Let’s simulate that possibility and see how meangirls handles it.
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We did a few things here, so let’s break it down. Firstly, fetching the same object out of Riak twice will ensure that we have to references to the same vector clock value. Vector clocks are how a distributed system like Riak keeps track of object updates in the system.
Having the same vector clock on 2 in-memory instances of our Riak object means that were both of them to write updates to that object, we would have a conflict. The default way Riak handles conflicts is by using the last write wins strategy, which is determined by the timestamp of the write coming into the system. All previous writes are discarded in that case, potentially losing information.
However, since we set our bucket to allow multiple values for an object, Riak will instead keep all conflicts and present us with them.
This is exactly the scenario we follow. We add an item to each set and write both sets back using our 2 in-memory references. Riak sees the conflict, but keeps both writes.
Upon the next read, we are presented with those conflicts. The Ruby client for Riak does a nice thing here and keeps things coherent by encapsulating those conflicts into the Riak::RObject instance.
Accessing any field on this conflicted instance before resolving the conflicts will result in an exception, forcing us to resolve the conflicts before proceeding.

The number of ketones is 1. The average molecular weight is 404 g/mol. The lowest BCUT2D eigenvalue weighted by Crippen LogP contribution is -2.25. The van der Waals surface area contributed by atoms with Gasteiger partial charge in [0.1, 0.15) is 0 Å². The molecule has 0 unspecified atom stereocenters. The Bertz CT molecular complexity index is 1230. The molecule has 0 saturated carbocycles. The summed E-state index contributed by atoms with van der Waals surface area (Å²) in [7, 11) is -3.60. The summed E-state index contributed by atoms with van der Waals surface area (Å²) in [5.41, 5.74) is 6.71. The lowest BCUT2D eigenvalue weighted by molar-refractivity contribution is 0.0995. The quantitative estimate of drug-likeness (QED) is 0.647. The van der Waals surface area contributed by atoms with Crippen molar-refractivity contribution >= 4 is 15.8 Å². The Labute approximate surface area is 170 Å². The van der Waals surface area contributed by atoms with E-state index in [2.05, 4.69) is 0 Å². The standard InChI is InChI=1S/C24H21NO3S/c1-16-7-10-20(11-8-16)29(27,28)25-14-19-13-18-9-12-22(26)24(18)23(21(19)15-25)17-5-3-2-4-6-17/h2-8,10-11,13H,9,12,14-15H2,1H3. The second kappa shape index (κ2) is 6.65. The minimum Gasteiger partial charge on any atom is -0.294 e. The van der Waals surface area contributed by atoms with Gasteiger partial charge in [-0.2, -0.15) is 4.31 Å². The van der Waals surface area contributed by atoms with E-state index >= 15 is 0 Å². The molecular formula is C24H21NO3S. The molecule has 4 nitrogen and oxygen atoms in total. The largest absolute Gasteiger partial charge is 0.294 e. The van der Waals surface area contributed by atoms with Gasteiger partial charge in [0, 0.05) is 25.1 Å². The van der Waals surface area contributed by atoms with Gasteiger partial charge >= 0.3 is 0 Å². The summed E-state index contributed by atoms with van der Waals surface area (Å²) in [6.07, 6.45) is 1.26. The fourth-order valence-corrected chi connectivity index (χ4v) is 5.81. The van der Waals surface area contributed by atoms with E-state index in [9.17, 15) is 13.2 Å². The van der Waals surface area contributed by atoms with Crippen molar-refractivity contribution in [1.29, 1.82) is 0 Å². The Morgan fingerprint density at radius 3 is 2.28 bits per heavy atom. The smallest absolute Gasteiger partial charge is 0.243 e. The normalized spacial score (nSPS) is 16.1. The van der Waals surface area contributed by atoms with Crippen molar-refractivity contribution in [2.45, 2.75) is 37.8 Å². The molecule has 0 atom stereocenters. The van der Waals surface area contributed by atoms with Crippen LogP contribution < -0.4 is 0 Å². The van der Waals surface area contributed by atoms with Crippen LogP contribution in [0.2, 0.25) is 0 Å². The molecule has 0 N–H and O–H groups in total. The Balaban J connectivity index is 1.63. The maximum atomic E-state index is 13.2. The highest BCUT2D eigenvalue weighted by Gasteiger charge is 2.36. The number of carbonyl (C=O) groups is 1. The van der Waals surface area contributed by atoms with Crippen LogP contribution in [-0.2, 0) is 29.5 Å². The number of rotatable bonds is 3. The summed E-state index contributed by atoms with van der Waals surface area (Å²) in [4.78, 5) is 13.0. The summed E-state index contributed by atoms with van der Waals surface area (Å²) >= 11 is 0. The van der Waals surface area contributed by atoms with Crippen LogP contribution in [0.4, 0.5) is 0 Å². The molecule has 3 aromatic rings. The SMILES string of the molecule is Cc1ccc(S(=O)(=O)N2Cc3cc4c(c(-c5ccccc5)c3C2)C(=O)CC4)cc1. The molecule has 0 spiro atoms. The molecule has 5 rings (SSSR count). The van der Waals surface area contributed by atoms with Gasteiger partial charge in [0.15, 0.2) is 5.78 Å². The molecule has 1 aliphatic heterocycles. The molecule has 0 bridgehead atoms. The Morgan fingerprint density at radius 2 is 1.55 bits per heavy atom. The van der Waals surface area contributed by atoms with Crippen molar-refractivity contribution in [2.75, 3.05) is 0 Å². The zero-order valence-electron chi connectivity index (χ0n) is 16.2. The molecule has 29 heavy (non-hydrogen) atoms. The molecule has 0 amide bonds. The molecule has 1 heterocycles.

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So, we have conflicts and need to resolve them. The conflicted objects are presented as a collection of siblings. We loop through the collection and create TwoPhaseSet objects out of each one and add them to a collection of their own. We only have 2 conflicts here, so I cheated a bit on how they merge together, but I hope that the intent is clear.
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The last part of the conflict resolution is tricky and under-documented. I only have two tweets from Sean Cribbs to go on.
@batasrki @davidannweiser No, just return the same object, with siblings resolved. Best not to immediately write back though
@batasrki RObject.siblings = [ resolved_content_object ]
I, honestly, could not find any other information on this part, so what I’m presenting is probably not the best way. It does work, however.
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What we’re doing here is creating a new Riak::RObject instance, but setting its key to be the same as the conflicted object. This ensures that we update the data in Riak rather than create a new copy of it.
We then set that object’s raw_data property to the resolved set we created earlier and its content type to JSON. We don’t store this object, instead we overwrite the conflicted object’s siblings collection with a list of size 1 containing the new object.
We then store the conflicted object back into Riak. If we pull this data from Riak subsequently, we will see the updated, resolved set store and no conflicts.
So, there we have it. This is a first in a few posts on how to use CRDTs to resolve conflicts in an eventually consistent system. This is a powerful technique (pattern?), especially when using a distributed database like Riak.
In the next post, I will attempt to use the 2-phase set to resolve conflicts in richer JSON documents like user records.
In posts after that one, I will explore the other provided data types in the Meangirls library.
Until next time, please watch Kyle Kingsbury’s excellent Ricon East video on what happens in distributed databases when CRDTs aren’t used, Call me maybe.